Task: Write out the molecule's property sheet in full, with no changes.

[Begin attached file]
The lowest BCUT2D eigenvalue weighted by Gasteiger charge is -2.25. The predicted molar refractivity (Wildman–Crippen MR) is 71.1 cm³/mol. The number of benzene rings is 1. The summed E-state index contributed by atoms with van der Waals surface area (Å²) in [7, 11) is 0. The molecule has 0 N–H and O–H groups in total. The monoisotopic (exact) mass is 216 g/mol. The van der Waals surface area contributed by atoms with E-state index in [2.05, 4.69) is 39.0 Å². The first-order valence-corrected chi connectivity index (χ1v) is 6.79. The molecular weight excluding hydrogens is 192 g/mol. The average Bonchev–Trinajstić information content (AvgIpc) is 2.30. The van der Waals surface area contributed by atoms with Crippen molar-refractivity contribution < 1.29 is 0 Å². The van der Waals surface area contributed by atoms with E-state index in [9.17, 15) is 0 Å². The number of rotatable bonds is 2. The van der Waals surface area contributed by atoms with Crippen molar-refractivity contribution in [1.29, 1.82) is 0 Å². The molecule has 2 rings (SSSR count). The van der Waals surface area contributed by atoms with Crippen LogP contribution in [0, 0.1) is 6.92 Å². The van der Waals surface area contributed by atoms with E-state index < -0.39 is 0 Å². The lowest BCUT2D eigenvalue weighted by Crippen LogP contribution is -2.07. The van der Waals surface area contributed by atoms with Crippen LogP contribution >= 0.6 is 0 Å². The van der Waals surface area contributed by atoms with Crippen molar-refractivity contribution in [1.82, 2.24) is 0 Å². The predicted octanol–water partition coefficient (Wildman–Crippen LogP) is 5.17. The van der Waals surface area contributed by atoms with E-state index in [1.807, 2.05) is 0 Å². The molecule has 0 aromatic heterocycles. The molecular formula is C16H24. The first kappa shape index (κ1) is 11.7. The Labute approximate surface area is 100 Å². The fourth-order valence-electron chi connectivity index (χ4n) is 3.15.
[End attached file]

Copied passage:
The lowest BCUT2D eigenvalue weighted by Gasteiger charge is -2.25. The predicted molar refractivity (Wildman–Crippen MR) is 71.1 cm³/mol. The number of benzene rings is 1. The summed E-state index contributed by atoms with van der Waals surface area (Å²) in [7, 11) is 0. The molecule has 0 N–H and O–H groups in total. The monoisotopic (exact) mass is 216 g/mol. The van der Waals surface area contributed by atoms with E-state index in [2.05, 4.69) is 39.0 Å². The first-order valence-corrected chi connectivity index (χ1v) is 6.79. The molecular weight excluding hydrogens is 192 g/mol. The average Bonchev–Trinajstić information content (AvgIpc) is 2.30. The van der Waals surface area contributed by atoms with Crippen molar-refractivity contribution < 1.29 is 0 Å². The van der Waals surface area contributed by atoms with E-state index in [9.17, 15) is 0 Å². The number of rotatable bonds is 2. The van der Waals surface area contributed by atoms with Crippen molar-refractivity contribution in [1.29, 1.82) is 0 Å². The molecule has 2 rings (SSSR count). The van der Waals surface area contributed by atoms with Crippen LogP contribution in [0, 0.1) is 6.92 Å². The van der Waals surface area contributed by atoms with E-state index < -0.39 is 0 Å². The lowest BCUT2D eigenvalue weighted by Crippen LogP contribution is -2.07. The van der Waals surface area contributed by atoms with Crippen LogP contribution >= 0.6 is 0 Å². The van der Waals surface area contributed by atoms with Crippen molar-refractivity contribution in [1.82, 2.24) is 0 Å². The predicted octanol–water partition coefficient (Wildman–Crippen LogP) is 5.17. The van der Waals surface area contributed by atoms with E-state index in [1.807, 2.05) is 0 Å². The molecule has 0 aromatic heterocycles. The molecular formula is C16H24. The first kappa shape index (κ1) is 11.7. The Labute approximate surface area is 100 Å². The fourth-order valence-electron chi connectivity index (χ4n) is 3.15.